Researchers from the University of Nebraska Medical Center in Omaha plan to present study results at RSNA 2010 on the usefulness of FDG-PET in the early diagnosis, follow-up, and management of post-transplant lymphoproliferative disease.
FDG-PET can help with early tumor detection in Li-Fraumeni syndrome
Wednesday, December 1 | 11:00 a.m.-11:10 a.m. | SSK13-04 | Room S505AB
Researchers in Brazil have found that PET/CT can be a useful clinical tool for detecting unknown and early-stage cancer sites in high-risk asymptomatic patients with Li-Fraumeni syndrome.
F-18 NaF boosts sensitivity to detect malignancies with FDG-PET/CT
Wednesday, December 1 | 11:20 a.m.-11:30 a.m. | SSK13-06 | Room S505AB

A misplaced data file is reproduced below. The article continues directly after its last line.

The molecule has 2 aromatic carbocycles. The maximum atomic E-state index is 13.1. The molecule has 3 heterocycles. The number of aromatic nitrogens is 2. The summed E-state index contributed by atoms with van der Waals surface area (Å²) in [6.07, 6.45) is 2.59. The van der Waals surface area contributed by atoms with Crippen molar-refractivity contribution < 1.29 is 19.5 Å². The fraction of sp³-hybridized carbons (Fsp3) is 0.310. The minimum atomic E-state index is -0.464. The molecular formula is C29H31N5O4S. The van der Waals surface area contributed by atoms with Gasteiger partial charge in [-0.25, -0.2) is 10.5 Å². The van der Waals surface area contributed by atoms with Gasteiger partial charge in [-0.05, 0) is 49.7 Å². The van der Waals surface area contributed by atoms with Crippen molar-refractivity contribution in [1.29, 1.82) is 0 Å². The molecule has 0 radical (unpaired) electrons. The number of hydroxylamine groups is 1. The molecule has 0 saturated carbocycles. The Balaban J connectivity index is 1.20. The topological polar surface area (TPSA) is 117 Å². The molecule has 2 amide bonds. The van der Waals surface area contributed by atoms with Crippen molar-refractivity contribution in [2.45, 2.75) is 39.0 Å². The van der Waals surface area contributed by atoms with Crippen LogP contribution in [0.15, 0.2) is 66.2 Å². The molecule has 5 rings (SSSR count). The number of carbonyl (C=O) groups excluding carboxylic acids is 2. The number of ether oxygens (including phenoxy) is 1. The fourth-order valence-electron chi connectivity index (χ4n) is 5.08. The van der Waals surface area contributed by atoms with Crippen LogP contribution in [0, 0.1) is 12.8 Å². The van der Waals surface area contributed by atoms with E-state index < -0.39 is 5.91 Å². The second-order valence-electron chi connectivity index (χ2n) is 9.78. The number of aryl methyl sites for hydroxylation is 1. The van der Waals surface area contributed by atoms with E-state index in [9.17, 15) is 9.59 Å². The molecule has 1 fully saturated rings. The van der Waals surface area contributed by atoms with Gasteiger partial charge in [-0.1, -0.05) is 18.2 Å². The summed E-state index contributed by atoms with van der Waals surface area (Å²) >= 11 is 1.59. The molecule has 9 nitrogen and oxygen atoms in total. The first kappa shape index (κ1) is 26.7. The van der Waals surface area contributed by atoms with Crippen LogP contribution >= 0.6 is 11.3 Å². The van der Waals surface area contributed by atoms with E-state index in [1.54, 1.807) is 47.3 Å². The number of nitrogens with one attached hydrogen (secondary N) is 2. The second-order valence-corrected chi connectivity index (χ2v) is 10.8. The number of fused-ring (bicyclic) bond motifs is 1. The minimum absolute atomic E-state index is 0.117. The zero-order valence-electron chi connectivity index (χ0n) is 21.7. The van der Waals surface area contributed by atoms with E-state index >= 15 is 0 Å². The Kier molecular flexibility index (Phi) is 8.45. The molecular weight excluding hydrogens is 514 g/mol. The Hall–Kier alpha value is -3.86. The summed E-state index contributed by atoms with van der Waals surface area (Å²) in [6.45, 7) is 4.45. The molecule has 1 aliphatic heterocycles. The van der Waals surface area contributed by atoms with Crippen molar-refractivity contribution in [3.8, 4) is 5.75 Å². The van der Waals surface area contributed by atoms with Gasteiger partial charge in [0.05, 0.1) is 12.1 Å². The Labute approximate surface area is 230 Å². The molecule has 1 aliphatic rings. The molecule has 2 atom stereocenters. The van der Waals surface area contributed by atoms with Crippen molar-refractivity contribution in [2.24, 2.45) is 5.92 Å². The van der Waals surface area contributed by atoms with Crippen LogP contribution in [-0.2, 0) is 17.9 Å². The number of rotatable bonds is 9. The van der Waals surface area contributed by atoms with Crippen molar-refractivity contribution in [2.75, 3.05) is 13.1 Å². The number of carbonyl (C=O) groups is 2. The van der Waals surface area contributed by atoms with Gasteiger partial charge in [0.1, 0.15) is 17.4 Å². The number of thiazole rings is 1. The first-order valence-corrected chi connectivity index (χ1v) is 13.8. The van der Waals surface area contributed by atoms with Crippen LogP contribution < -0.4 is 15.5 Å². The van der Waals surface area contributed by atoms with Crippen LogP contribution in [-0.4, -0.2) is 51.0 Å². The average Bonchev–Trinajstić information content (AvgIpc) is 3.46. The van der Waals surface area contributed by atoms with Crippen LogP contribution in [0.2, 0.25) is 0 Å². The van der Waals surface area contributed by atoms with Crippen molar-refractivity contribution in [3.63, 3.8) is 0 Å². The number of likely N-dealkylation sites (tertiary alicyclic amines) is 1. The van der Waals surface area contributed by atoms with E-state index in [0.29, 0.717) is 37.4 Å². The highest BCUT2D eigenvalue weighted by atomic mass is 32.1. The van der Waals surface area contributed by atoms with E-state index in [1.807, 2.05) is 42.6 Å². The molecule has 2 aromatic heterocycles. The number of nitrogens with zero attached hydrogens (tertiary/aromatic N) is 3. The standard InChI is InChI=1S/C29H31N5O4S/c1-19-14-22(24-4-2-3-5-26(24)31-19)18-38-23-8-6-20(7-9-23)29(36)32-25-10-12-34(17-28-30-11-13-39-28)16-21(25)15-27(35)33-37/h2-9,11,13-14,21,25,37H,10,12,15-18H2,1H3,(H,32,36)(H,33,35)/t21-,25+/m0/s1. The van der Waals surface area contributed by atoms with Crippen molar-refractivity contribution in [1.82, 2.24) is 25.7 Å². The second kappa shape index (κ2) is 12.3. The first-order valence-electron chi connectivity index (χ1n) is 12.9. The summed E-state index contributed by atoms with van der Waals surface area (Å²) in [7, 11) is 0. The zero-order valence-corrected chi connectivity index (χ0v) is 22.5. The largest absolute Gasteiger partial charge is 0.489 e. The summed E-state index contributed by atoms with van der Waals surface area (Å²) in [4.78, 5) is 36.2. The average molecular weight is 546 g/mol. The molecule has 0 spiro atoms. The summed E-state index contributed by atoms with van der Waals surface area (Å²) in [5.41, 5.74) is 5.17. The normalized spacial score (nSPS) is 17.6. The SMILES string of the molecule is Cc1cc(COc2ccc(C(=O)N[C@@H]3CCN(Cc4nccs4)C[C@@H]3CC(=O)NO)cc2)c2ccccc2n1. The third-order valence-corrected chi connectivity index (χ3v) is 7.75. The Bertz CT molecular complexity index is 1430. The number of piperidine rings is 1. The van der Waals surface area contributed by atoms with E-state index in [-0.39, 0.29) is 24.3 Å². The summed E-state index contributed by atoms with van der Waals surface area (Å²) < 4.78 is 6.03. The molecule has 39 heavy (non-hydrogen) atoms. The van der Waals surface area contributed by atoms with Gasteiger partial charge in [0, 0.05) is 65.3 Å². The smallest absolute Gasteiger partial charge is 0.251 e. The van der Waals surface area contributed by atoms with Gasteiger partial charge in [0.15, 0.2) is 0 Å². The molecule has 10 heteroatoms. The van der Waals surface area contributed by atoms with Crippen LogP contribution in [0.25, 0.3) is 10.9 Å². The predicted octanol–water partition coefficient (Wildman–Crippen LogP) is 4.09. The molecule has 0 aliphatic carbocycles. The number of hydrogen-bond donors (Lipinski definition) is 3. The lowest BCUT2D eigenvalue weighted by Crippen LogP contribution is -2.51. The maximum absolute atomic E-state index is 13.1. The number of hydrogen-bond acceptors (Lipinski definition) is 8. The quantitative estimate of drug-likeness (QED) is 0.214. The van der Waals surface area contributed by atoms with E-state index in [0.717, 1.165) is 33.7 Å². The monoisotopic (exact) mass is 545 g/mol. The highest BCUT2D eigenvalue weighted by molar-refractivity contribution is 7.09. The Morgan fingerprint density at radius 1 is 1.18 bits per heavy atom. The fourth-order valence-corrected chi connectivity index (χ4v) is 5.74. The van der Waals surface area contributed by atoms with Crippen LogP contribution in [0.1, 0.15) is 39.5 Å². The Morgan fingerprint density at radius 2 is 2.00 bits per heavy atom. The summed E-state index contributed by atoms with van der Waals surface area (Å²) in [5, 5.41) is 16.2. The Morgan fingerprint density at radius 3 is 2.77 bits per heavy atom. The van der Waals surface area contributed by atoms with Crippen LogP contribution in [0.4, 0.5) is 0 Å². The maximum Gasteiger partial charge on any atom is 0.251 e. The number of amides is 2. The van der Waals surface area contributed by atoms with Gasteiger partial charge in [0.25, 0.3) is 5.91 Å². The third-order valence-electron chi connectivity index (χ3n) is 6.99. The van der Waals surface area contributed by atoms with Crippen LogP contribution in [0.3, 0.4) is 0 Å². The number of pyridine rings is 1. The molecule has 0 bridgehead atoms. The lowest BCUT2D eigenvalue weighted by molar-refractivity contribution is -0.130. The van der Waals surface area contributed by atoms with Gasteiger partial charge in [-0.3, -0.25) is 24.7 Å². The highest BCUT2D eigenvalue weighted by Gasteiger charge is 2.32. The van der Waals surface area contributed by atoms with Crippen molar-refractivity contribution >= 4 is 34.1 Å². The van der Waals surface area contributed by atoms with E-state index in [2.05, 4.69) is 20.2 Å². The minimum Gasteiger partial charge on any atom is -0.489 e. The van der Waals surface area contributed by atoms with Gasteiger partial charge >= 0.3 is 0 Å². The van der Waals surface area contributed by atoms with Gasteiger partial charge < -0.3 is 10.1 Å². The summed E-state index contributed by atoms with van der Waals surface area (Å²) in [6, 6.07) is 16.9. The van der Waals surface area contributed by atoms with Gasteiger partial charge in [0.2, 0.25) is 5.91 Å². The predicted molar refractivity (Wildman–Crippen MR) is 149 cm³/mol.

On Wednesday morning, researchers from Stanford University in Stanford, CA, will show preliminary study results that "strongly suggest" dual-tracer PET/CT imaging with FDG and F-18 sodium fluoride (F-18 NaF) increases the sensitivity of detecting malignancy compared to FDG alone.
FDG-PET/CT aids evaluation of bladder cancer patients
Wednesday, December 1 | 3:30 p.m.-3:40 p.m. | SSM18-04 | Room S505AB
FDG-PET/CT is helpful in accurately assessing disease and can provide significant prognostic information in patients with urothelial cancer. So concluded researchers from Johns Hopkins University in Baltimore in their study scheduled to be presented Wednesday afternoon at RSNA 2010.
FDG-PET/CT contributes to the diagnosis of tuberculosis-induced inflammation
Thursday, December 2 | 11:20 a.m.-11:30 a.m. | SSQ15-06 | Room S505AB
German researchers have found that FDG-PET/CT may contribute to the diagnosis of tuberculosis-induced intraocular inflammation, especially in the case of latent and asymptomatic infection.